Electricity, by 1915, had long left the laboratory to take its place in society, where it was beginning to fulfil the many roles we now assign it. It became a standard for modernity, a tool for helping to move people and goods, an aid for safety and convenience, a partner in war and medicine, and in its own right an aesthetic delight.
The Archive of Scientific American illuminates the path that many laboratory curiosities take on their way to being central to our modern life. You can follow the journey at www.scientificamerican.com/magazine/sa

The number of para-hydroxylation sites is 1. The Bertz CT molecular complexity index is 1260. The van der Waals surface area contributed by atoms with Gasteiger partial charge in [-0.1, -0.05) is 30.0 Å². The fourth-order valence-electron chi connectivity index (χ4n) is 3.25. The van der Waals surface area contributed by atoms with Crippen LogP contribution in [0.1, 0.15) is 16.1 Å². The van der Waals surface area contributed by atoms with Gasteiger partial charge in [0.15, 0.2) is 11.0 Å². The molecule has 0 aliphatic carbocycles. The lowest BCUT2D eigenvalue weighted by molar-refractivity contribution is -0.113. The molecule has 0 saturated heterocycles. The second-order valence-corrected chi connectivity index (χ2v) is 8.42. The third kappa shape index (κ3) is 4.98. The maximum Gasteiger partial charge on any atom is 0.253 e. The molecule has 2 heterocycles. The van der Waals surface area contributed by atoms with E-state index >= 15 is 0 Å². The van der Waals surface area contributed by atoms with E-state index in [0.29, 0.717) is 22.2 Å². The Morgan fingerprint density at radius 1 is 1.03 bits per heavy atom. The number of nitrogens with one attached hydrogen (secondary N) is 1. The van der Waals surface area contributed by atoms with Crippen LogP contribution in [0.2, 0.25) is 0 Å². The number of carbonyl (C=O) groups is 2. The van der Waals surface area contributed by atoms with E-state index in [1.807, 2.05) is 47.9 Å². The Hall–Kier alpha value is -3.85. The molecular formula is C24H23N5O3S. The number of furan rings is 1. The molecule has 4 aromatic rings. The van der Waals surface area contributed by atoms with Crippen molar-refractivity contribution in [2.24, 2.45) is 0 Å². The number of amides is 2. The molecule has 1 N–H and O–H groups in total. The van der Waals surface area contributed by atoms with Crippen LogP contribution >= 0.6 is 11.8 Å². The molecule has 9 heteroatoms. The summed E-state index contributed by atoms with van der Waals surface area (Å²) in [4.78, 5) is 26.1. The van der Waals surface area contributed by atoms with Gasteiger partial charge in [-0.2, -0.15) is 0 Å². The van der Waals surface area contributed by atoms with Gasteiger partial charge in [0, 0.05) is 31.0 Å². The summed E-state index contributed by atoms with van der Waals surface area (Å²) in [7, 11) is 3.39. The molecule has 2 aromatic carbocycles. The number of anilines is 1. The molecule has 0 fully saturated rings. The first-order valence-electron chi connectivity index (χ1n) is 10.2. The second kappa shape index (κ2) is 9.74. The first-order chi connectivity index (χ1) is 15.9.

This article was originally published with the title "50, 100 & 150 Years Ago Web Ex" in Scientific American 313, 5, (November 2015)
ABOUT THE AUTHOR(S)
Dan Schlenoff edits the "50, 100 & 150 Years Ago" column for Scientific American. He is a keen student of the role of science in history.